List entries are accessed by positive or negative indexes. Positive indexes start at the beginning of a list. Negative indexes start at the end of a list. For example, the list variable $Mylist[2] identifies the second entry in the list variable $Mylist. In this case, the index is 2. The list variable $Mylist[-2] identifies the second entry from the end of the list variable $Mylist. In this case, the index is [-2]. List variables are accessed sequentially by using the ITERATE and NEXT statements.
macro variables
are variables that are part of the SAS macro programming language. Macro variables must be specified with the MVAR or NMVAR statements. After they are declared, macro variables can be used anywhere within an event. See the MVAR Statement for more information. Also see NMVAR Statement.
memory variables
are areas of memory that contain numeric data, character data, or lists of numeric or character data. A memory variable is classified as a dictionary variable if it is created with a subscript that contains a key. A memory variable is classified as a list variable if it is created with a subscript that is empty or contains an index. If you omit a key or an index, then the memory variable is a numeric or character scalar variable, depending on the variable's value.
scalar variables
are areas of memory that contain numeric or character data. Scalar variables must be preceded by the '$' symbol. After scalar variables are created, they are globally available in all events and persist until you unset them with the UNSET statement.
stream variables
are temporary item stores that contain output. All output from PUT statements is directed to the open stream variable until it is closed. Stream variables must be preceded by the '$$' symbol except when used with the OPEN or PUTSTREAM statements. Stream variables are created with the SET, EVAL, or OPEN statements, within the DEFINE EVENT statement. Stream variables are different from other variables in that they can hold very large amounts of data. They can hold very large amounts of data because as they increase in size, they are written to disk as needed.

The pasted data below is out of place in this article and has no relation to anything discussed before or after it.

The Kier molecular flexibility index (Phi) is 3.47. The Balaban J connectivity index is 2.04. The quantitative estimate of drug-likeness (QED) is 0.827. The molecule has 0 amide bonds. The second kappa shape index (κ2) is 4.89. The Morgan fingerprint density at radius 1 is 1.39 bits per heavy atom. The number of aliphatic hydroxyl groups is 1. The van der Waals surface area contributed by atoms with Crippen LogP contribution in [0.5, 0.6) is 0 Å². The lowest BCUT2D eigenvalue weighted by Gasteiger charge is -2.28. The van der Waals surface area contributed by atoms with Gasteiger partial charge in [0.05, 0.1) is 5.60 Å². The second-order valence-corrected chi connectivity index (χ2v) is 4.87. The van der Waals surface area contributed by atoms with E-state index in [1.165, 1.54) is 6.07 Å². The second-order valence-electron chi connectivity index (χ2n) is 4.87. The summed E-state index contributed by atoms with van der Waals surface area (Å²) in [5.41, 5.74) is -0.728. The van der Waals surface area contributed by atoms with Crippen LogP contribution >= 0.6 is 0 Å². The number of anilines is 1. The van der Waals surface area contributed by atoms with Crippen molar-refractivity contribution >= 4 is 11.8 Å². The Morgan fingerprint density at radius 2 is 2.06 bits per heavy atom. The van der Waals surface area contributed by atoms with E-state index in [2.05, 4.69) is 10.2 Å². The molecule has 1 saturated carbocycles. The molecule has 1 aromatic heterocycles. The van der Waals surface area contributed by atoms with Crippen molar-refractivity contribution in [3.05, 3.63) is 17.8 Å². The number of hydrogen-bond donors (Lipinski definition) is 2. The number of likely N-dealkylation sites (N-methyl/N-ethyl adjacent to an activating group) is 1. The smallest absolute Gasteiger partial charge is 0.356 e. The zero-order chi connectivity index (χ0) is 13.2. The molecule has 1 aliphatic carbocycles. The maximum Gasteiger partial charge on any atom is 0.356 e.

Displaying Event Variables and Their Values

Because variables represent data, their values might or might not be present, depending on the SAS procedure and the job. For example, some variables have values only if they are specified with procedure options or style options. Other variables have values because the internal information, such as how many columns are in the output, is needed. For example, Tagsets.Chtml contains the event COLSPECS, which uses the event variable COLCOUNT so that ODS knows how many columns are in the output:
define event colspecs;
      put '<p>' nl '<table';
      putq ' columns=' COLCOUNT;
      put ' cellpadding=2 border=1>' nl;
To determine which variables have values and what the values are, use the EVENT_MAP statement to submit the SAS program. For more information, see Defining a Tagset Using the Event_Map Tagset. For a list of event variables and their descriptions, see Event Variables.

Creating Custom Tagsets

Methods for Creating Custom Tagsets

To create a tagset, use the TEMPLATE procedure to define the tagset. In general, three methods are available to create a custom tagset:
  • Define a tagset through inheritance.
  • Copy an existing tagset, and then modify it.
  • Define a custom tagset.

Inheriting Events in a Tagset

Tagsets can inherit events from each other. For example, the SAS tagset Tagsets.Wmlolist inherits most of its events from Tagsets.Wml, and Tagsets.Imode gets most of its events from Tagsets.Chtml. Inheriting events from an existing tagset is the easiest way to define a new tagset.
To inherit events, a tagset uses the PARENT= attribute in the DEFINE TAGSET statement to specify the name of a tagset from which to inherit. When a parent is specified for a tagset, all of the tagset options, attributes, and statements that are specified in the parent's template are used in the new template, unless the new template overrides them. That is, in the new tagset, an event can override the operation of the same-named event that is defined in the parent tagset. For example, if the parent tagset defines an event named TABLE, then you can change the operation in the new tagset by redefining the event named TABLE.